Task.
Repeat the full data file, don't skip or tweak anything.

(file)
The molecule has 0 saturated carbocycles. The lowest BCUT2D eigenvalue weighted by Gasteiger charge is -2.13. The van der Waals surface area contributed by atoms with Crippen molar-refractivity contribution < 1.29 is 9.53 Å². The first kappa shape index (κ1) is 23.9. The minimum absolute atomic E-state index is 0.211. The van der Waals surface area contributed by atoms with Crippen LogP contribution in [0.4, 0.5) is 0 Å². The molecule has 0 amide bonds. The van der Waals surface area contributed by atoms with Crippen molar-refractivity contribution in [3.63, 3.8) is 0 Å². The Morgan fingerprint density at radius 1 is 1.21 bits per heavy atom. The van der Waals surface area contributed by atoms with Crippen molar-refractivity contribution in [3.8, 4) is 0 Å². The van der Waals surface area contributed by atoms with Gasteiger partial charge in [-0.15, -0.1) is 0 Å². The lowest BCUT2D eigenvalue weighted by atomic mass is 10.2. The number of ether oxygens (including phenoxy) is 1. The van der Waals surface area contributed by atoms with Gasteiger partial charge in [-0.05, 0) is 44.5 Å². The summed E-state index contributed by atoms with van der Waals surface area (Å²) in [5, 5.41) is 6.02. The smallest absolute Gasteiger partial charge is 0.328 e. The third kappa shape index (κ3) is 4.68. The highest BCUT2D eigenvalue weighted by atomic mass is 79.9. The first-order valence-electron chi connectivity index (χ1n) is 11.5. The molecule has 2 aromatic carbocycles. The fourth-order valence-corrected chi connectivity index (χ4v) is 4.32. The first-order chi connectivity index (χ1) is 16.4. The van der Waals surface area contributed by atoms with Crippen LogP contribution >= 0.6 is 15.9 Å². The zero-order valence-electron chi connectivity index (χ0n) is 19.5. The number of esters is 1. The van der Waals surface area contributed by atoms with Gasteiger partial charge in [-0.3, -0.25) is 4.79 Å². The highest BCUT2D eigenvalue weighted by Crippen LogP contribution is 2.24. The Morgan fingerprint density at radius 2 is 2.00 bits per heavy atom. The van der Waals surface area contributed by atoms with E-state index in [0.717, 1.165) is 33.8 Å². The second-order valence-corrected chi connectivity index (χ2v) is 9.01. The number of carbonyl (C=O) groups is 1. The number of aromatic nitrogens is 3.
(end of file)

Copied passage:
The molecule has 0 saturated carbocycles. The lowest BCUT2D eigenvalue weighted by Gasteiger charge is -2.13. The van der Waals surface area contributed by atoms with Crippen molar-refractivity contribution < 1.29 is 9.53 Å². The first kappa shape index (κ1) is 23.9. The minimum absolute atomic E-state index is 0.211. The van der Waals surface area contributed by atoms with Crippen LogP contribution in [0.4, 0.5) is 0 Å². The molecule has 0 amide bonds. The van der Waals surface area contributed by atoms with Crippen molar-refractivity contribution in [3.63, 3.8) is 0 Å². The Morgan fingerprint density at radius 1 is 1.21 bits per heavy atom. The van der Waals surface area contributed by atoms with Crippen molar-refractivity contribution in [3.8, 4) is 0 Å². The van der Waals surface area contributed by atoms with Gasteiger partial charge in [-0.15, -0.1) is 0 Å². The lowest BCUT2D eigenvalue weighted by atomic mass is 10.2. The number of ether oxygens (including phenoxy) is 1. The van der Waals surface area contributed by atoms with Gasteiger partial charge in [-0.05, 0) is 44.5 Å². The summed E-state index contributed by atoms with van der Waals surface area (Å²) in [5, 5.41) is 6.02. The smallest absolute Gasteiger partial charge is 0.328 e. The third kappa shape index (κ3) is 4.68. The highest BCUT2D eigenvalue weighted by atomic mass is 79.9. The first-order valence-electron chi connectivity index (χ1n) is 11.5. The molecule has 2 aromatic carbocycles. The fourth-order valence-corrected chi connectivity index (χ4v) is 4.32. The first-order chi connectivity index (χ1) is 16.4. The van der Waals surface area contributed by atoms with Crippen LogP contribution >= 0.6 is 15.9 Å². The zero-order valence-electron chi connectivity index (χ0n) is 19.5. The number of esters is 1. The van der Waals surface area contributed by atoms with Gasteiger partial charge in [-0.3, -0.25) is 4.79 Å². The highest BCUT2D eigenvalue weighted by Crippen LogP contribution is 2.24. The Morgan fingerprint density at radius 2 is 2.00 bits per heavy atom. The van der Waals surface area contributed by atoms with E-state index in [0.717, 1.165) is 33.8 Å². The second-order valence-corrected chi connectivity index (χ2v) is 9.01. The number of carbonyl (C=O) groups is 1. The number of aromatic nitrogens is 3.